Plant Microbe Soil Interaction
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Plant Cell Physiol.: Emerging Functions of Nodulin-Like Proteins in Non-Nodulating Plant Species (2014)

Plant Cell Physiol.: Emerging Functions of Nodulin-Like Proteins in Non-Nodulating Plant Species (2014) | Plant Microbe Soil Interaction | Scoop.it

Plant genes whose expression is induced in legumes by Rhizobiumbacteria upon nodulation were initially referred to as nodulins. Several of them play a key role in the establishment of symbiosis. Yet, nodulin-like proteins are also found in non-nodulating plant species such as Arabidopsis, rice, maize or poplar. For instance, 132 are predicted in theArabidopsis thaliana Col-0 genome. Recent studies now highlight the importance of nodulin-like proteins for the transport of nutrients, solutes, amino acids or hormones and for major aspects of plant development. Interestingly, nodulin-like activities at the plant–microbe interface are also important for pathogens to enhance their fitness during host colonization. This work presents a genomic and functional overview of nodulin-like proteins in non-leguminous plant species, with a particular focus on Arabidopsis and rice.

 

Nicolas Denancé, Boris Szurek and Laurent D. Noël

Plant Cell Physiol. (2014) doi:10.1093/pcp/pct198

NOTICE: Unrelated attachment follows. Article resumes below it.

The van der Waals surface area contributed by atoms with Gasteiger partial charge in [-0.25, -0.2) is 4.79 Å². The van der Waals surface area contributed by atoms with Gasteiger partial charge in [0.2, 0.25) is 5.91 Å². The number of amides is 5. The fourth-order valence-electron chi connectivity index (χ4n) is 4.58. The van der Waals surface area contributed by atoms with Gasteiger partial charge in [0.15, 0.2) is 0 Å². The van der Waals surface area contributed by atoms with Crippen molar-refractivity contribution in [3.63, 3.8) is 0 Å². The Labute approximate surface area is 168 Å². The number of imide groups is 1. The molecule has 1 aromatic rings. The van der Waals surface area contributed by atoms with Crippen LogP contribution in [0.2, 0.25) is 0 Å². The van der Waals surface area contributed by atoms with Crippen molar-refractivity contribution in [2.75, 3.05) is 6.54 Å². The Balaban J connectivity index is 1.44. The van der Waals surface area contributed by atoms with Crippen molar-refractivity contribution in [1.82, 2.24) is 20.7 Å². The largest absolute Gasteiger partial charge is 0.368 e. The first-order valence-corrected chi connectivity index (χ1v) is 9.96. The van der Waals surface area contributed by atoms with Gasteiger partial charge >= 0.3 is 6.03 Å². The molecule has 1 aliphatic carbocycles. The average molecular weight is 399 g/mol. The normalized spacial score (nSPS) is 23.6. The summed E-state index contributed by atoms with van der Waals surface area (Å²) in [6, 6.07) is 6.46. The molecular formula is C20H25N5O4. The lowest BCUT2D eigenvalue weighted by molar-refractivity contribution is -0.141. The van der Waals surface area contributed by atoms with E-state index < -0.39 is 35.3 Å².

Via Jean-Michel Ané, Nicolas Denancé
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Rescooped by Abhinav Aeron from Rhizobium Research
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Frontiers in Plant Proteomics: Leveraging Proteomics to Understand Plant–Microbe Interactions (2012)

Frontiers in Plant Proteomics: Leveraging Proteomics to Understand Plant–Microbe Interactions (2012) | Plant Microbe Soil Interaction | Scoop.it

Understanding the interactions of plants with beneficial and pathogenic microbes is a promising avenue to improve crop productivity and agriculture sustainability. Proteomic techniques provide a unique angle to describe these intricate interactions and test hypotheses. The various approaches for proteomic analysis generally include protein/peptide separation and identification, but can also provide quantification and the characterization of post-translational modifications. In this review, we discuss how these techniques have been applied to the study of plant-microbe interactions. We also present some areas where this field of study would benefit from the utilization of newly developed methods that overcome previous limitations. Finally, we reinforce the need for expanding, integrating, and curating protein databases, as well as the benefits of combining protein-level datasets with those from genetic analyses and other high-throughput large-scale approaches for a systems-level view of plant-microbe interactions.

 

Dhileepkumar Jayaraman, Kari L. Forshey, Paul A. Grimsrud and Jean-Michel Ané


Via Nicolas Denancé, IvanOresnik
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